“I was outraged by the content,” Judd told The Associated Press. “It was clearly a manifesto on how to sexually batter children … You just can’t believe how absolutely disgusting it was.”

    Check out the complete story here.

  • Jack Raynes
    December 6, 2012 (1:06 pm)

    Antisexuality and Child Sexual Abuse

    Ralph Underwager and Hollida Wakefield*

    ABSTRACT: Our current sexual abuse system promotes an antisexual view of human sexuality. This is seen in the depiction of sex as bad in sexual abuse prevention programs, the readiness to define a sexual or affectionate interaction as abusive, the criminalization of childhood sexual behavior, and the genitalization of human sexuality. The consequences of this are likely to be negative for children, adults, and the society.

    In October, 1988, a prosecutor made a closing argument in a criminal sexual abuse trial in Ohio that illustrates the antisexuality of the way we respond to allegations of child sexual abuse. A man had befriended a woman who was a single parent with a 10-year-old son. After several months of friendship, he asked the lad to spend Good Friday with him. They had a good time making Easter eggs and after dinner the lad asked if he could stay overnight with the man. The man called the mother who said it was fine. When they were ready for bed, the man kissed the boy on the cheek and patted him on the buttocks. The man slept downstairs on a couch and the lad used the bed upstairs. The next day the lad went home.

    A week later the man was arrested for sexual abuse. In the trial the only discrepancy from the above account was that the lad said the man kissed him on the neck. In her closing argument the prosecutor said, “No man should ever be allowed to get away with anything that makes a child uncomfortable by claiming he was just being affectionate.” She claimed that because the child felt uncomfortable when he was kissed this was an act of sexual abuse. The man was more powerful than the child who could not resist being kissed. The man was convicted and sentenced to two years in prison.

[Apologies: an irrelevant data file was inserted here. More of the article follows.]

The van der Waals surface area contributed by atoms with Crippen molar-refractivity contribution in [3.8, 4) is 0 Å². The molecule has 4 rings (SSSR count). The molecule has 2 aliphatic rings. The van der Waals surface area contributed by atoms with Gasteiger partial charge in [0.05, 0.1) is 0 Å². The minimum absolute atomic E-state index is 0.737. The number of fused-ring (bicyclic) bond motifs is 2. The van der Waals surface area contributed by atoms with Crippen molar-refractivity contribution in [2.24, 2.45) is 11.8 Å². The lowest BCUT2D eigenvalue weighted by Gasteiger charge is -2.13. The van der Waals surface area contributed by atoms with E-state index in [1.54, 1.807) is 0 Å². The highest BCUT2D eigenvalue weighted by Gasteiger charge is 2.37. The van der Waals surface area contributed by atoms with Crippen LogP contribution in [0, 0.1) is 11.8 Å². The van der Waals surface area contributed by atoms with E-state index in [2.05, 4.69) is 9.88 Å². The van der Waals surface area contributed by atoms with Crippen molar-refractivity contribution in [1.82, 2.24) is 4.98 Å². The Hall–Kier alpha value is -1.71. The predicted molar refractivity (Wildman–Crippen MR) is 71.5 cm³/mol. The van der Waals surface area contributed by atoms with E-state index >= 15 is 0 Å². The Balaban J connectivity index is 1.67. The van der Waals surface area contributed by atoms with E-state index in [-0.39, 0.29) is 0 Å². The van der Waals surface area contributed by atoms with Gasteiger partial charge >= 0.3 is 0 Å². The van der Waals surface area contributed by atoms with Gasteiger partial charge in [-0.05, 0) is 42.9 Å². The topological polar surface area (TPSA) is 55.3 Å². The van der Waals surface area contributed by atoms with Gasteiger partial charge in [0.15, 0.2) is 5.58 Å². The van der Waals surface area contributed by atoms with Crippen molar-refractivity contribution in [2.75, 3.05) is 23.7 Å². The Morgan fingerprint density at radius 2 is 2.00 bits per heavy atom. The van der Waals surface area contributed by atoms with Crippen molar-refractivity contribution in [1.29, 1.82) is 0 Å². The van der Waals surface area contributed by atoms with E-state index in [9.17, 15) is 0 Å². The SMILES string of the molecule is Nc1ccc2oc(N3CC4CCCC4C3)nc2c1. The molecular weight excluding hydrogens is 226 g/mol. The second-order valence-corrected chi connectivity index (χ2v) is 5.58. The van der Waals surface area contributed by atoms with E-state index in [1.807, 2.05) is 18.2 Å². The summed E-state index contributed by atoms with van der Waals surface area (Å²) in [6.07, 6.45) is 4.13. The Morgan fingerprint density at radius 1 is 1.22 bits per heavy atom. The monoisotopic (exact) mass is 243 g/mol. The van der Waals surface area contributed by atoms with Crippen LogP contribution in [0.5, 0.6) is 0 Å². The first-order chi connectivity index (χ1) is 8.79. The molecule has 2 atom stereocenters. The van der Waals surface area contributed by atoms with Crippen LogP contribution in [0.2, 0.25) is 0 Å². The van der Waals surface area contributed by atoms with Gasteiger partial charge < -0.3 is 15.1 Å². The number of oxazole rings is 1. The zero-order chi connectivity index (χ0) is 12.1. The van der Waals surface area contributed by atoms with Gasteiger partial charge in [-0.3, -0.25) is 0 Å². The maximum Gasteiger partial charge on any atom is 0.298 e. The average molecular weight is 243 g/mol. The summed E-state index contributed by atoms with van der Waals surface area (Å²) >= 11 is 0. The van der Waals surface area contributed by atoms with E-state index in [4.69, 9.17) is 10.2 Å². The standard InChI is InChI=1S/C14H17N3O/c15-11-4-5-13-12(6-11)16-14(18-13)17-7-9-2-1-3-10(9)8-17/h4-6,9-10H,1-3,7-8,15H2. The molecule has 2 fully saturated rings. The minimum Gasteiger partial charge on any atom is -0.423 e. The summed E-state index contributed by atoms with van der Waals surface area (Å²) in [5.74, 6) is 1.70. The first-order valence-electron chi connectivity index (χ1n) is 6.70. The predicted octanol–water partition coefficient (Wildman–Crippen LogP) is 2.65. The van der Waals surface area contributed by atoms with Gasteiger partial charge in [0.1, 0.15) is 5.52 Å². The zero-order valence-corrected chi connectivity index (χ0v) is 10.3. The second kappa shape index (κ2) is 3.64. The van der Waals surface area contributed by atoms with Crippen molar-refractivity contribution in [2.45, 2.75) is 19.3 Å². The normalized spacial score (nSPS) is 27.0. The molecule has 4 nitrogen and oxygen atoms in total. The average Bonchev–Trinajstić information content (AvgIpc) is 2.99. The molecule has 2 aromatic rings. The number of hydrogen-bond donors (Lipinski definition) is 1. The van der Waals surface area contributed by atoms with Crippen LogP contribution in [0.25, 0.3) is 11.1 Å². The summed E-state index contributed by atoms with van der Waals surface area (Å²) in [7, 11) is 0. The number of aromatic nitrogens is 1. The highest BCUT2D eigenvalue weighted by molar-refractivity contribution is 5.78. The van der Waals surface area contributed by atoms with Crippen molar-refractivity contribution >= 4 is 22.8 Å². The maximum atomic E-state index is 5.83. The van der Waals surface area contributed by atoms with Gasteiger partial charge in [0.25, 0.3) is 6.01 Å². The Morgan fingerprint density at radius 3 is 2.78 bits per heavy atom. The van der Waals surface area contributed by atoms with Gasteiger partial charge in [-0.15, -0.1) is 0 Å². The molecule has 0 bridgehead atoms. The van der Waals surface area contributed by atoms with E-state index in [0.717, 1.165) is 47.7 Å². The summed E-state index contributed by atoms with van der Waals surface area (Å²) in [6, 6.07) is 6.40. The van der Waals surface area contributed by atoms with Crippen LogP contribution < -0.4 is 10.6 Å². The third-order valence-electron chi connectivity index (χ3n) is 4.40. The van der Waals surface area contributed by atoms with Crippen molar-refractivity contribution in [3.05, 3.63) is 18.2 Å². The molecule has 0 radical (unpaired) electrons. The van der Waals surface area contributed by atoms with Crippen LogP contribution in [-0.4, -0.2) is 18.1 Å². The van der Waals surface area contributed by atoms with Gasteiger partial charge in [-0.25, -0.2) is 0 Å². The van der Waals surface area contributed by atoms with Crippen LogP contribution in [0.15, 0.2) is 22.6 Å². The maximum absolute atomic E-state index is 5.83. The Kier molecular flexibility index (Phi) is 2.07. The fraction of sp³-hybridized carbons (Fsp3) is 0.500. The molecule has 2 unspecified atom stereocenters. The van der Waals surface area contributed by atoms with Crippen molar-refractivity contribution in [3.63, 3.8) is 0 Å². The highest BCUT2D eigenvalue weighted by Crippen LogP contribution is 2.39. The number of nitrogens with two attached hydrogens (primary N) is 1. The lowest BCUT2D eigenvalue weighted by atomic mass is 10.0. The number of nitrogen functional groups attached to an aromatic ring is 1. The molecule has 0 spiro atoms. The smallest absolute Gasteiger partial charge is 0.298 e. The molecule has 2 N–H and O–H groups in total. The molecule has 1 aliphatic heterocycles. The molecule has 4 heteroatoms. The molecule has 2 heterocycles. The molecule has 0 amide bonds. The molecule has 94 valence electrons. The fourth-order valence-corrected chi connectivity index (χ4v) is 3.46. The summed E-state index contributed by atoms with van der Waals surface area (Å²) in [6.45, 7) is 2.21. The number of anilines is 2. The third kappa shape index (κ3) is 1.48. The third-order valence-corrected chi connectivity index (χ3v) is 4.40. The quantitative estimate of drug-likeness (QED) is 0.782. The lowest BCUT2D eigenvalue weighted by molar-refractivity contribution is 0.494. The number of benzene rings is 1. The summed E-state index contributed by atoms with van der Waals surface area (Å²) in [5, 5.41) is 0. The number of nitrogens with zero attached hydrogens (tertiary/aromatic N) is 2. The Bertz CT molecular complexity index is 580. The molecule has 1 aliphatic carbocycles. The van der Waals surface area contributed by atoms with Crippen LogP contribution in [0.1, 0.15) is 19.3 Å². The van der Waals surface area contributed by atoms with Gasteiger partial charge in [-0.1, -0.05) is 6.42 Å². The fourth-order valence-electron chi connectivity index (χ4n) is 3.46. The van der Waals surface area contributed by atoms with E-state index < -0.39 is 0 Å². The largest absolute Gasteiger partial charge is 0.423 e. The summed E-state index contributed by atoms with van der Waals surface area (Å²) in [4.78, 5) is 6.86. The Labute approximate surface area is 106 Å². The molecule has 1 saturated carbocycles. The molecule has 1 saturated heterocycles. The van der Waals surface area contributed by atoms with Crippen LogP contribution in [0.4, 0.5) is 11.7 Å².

The Wenatchee World (1991) reported that a 73-year-old man was “charged with indecent liberties for allegedly putting his hand down the blouse of a 93-year-old woman at an East Wenatchee retirement home in May. (The man) was charged and ordered to undergo a 15-day observation at Eastern State Hospital” (p.13).

    The Arizona Supreme Court upheld the revocation of probation for a 16-year-old juvenile found guilty of shoplifting because, while on probation, he was said to have sexually abused a child. The juvenile had touched the breasts of his 14-year-old girlfriend in a consensual petting session (Thompson, 1992). The Arizona Supreme Court ruled it was a criminal act.
    In Minnesota, a 15-year-old girl became pregnant and later married her 20-year-old boyfriend. The man worked nights as a truck loader to support his wife and daughter and the young couple, although struggling financially, were happy and self- supporting. Despite this, the man was criminally charged and convicted of child sexual abuse for the act that conceived his daughter (Duchschere, 1992).